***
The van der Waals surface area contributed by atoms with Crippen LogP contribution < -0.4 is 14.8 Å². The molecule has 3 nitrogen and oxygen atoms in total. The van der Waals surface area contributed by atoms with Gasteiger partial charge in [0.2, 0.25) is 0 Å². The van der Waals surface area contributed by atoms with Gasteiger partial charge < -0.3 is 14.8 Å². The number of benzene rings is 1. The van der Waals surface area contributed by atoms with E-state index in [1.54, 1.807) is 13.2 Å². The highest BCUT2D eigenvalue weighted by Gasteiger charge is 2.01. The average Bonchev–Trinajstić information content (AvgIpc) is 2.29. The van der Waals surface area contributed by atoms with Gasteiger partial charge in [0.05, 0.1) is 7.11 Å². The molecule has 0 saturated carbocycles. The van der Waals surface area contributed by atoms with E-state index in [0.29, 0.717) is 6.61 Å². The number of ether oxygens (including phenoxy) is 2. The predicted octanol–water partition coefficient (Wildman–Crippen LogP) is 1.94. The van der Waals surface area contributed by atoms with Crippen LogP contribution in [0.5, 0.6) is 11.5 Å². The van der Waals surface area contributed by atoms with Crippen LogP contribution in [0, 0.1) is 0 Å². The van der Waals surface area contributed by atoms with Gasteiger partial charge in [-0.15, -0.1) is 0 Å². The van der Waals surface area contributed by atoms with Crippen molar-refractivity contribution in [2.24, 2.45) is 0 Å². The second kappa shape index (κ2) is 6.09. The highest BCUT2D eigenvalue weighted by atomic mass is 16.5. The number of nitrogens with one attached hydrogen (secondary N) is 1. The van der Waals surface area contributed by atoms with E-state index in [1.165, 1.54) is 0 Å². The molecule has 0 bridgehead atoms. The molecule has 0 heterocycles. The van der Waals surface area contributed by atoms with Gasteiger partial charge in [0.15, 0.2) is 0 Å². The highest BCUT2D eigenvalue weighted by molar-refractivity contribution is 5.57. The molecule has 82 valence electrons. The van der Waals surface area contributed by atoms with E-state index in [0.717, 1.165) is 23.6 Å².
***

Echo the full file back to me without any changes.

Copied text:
The van der Waals surface area contributed by atoms with Crippen LogP contribution < -0.4 is 14.8 Å². The molecule has 3 nitrogen and oxygen atoms in total. The van der Waals surface area contributed by atoms with Gasteiger partial charge in [0.2, 0.25) is 0 Å². The van der Waals surface area contributed by atoms with Gasteiger partial charge < -0.3 is 14.8 Å². The number of benzene rings is 1. The van der Waals surface area contributed by atoms with E-state index in [1.54, 1.807) is 13.2 Å². The highest BCUT2D eigenvalue weighted by Gasteiger charge is 2.01. The average Bonchev–Trinajstić information content (AvgIpc) is 2.29. The van der Waals surface area contributed by atoms with Gasteiger partial charge in [0.05, 0.1) is 7.11 Å². The molecule has 0 saturated carbocycles. The van der Waals surface area contributed by atoms with E-state index in [0.29, 0.717) is 6.61 Å². The number of ether oxygens (including phenoxy) is 2. The predicted octanol–water partition coefficient (Wildman–Crippen LogP) is 1.94. The van der Waals surface area contributed by atoms with Crippen LogP contribution in [0.5, 0.6) is 11.5 Å². The van der Waals surface area contributed by atoms with Crippen LogP contribution in [0, 0.1) is 0 Å². The van der Waals surface area contributed by atoms with Gasteiger partial charge in [-0.15, -0.1) is 0 Å². The van der Waals surface area contributed by atoms with Crippen molar-refractivity contribution in [2.24, 2.45) is 0 Å². The second kappa shape index (κ2) is 6.09. The highest BCUT2D eigenvalue weighted by atomic mass is 16.5. The number of nitrogens with one attached hydrogen (secondary N) is 1. The van der Waals surface area contributed by atoms with E-state index in [1.165, 1.54) is 0 Å². The molecule has 0 bridgehead atoms. The molecule has 0 heterocycles. The van der Waals surface area contributed by atoms with Gasteiger partial charge in [0.15, 0.2) is 0 Å². The highest BCUT2D eigenvalue weighted by molar-refractivity contribution is 5.57. The molecule has 82 valence electrons. The van der Waals surface area contributed by atoms with E-state index in [0.717, 1.165) is 23.6 Å².